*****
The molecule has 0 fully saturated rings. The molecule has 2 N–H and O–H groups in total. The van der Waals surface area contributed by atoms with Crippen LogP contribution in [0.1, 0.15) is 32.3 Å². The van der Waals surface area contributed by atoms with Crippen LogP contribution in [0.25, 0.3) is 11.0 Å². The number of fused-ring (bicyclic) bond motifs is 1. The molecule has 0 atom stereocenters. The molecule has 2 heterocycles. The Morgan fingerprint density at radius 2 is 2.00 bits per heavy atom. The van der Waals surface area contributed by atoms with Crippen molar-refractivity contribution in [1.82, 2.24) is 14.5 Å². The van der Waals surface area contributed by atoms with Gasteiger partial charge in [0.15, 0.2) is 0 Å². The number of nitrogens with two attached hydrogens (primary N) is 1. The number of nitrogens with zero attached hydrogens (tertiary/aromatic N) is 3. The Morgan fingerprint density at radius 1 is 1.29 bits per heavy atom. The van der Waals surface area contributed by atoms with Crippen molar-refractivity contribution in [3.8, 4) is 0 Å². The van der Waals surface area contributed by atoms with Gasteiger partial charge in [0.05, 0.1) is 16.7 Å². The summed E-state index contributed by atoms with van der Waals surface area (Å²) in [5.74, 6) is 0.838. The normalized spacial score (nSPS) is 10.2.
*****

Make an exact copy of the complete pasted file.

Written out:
The molecule has 0 fully saturated rings. The molecule has 2 N–H and O–H groups in total. The van der Waals surface area contributed by atoms with Crippen LogP contribution in [0.1, 0.15) is 32.3 Å². The van der Waals surface area contributed by atoms with Crippen LogP contribution in [0.25, 0.3) is 11.0 Å². The number of fused-ring (bicyclic) bond motifs is 1. The molecule has 0 atom stereocenters. The molecule has 2 heterocycles. The Morgan fingerprint density at radius 2 is 2.00 bits per heavy atom. The van der Waals surface area contributed by atoms with Crippen molar-refractivity contribution in [1.82, 2.24) is 14.5 Å². The van der Waals surface area contributed by atoms with Gasteiger partial charge in [0.15, 0.2) is 0 Å². The number of nitrogens with two attached hydrogens (primary N) is 1. The number of nitrogens with zero attached hydrogens (tertiary/aromatic N) is 3. The Morgan fingerprint density at radius 1 is 1.29 bits per heavy atom. The van der Waals surface area contributed by atoms with Crippen molar-refractivity contribution in [3.8, 4) is 0 Å². The van der Waals surface area contributed by atoms with Gasteiger partial charge in [0.05, 0.1) is 16.7 Å². The summed E-state index contributed by atoms with van der Waals surface area (Å²) in [5.74, 6) is 0.838. The normalized spacial score (nSPS) is 10.2.